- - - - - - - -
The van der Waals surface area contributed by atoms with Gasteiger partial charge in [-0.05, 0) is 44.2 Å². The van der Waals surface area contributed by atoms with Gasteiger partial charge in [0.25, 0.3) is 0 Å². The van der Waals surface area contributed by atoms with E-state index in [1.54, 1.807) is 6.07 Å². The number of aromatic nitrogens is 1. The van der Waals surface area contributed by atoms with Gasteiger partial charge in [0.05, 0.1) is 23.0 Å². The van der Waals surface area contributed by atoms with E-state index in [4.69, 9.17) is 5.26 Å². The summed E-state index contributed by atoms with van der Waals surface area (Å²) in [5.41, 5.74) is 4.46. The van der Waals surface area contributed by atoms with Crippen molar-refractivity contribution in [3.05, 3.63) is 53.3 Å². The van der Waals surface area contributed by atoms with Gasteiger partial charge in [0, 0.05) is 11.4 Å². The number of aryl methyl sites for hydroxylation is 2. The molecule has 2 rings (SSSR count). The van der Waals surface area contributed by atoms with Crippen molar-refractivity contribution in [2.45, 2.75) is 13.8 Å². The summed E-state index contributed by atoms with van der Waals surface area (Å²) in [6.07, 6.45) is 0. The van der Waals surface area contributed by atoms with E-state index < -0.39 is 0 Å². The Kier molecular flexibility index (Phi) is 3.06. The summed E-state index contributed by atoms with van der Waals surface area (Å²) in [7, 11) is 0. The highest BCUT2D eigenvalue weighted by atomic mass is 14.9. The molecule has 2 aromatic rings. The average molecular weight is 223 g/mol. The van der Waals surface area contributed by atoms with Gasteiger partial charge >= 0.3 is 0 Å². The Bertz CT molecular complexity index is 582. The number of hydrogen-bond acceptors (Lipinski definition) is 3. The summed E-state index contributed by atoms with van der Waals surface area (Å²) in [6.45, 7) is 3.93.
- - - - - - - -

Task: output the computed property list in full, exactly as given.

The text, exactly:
The van der Waals surface area contributed by atoms with Gasteiger partial charge in [-0.05, 0) is 44.2 Å². The van der Waals surface area contributed by atoms with Gasteiger partial charge in [0.25, 0.3) is 0 Å². The van der Waals surface area contributed by atoms with E-state index in [1.54, 1.807) is 6.07 Å². The number of aromatic nitrogens is 1. The van der Waals surface area contributed by atoms with Gasteiger partial charge in [0.05, 0.1) is 23.0 Å². The van der Waals surface area contributed by atoms with E-state index in [4.69, 9.17) is 5.26 Å². The summed E-state index contributed by atoms with van der Waals surface area (Å²) in [5.41, 5.74) is 4.46. The van der Waals surface area contributed by atoms with Crippen molar-refractivity contribution in [3.05, 3.63) is 53.3 Å². The van der Waals surface area contributed by atoms with Gasteiger partial charge in [0, 0.05) is 11.4 Å². The number of aryl methyl sites for hydroxylation is 2. The molecule has 2 rings (SSSR count). The van der Waals surface area contributed by atoms with Crippen molar-refractivity contribution in [2.45, 2.75) is 13.8 Å². The summed E-state index contributed by atoms with van der Waals surface area (Å²) in [6.07, 6.45) is 0. The van der Waals surface area contributed by atoms with E-state index < -0.39 is 0 Å². The Kier molecular flexibility index (Phi) is 3.06. The summed E-state index contributed by atoms with van der Waals surface area (Å²) in [7, 11) is 0. The highest BCUT2D eigenvalue weighted by atomic mass is 14.9. The molecule has 2 aromatic rings. The average molecular weight is 223 g/mol. The van der Waals surface area contributed by atoms with Gasteiger partial charge >= 0.3 is 0 Å². The Bertz CT molecular complexity index is 582. The number of hydrogen-bond acceptors (Lipinski definition) is 3. The summed E-state index contributed by atoms with van der Waals surface area (Å²) in [6.45, 7) is 3.93.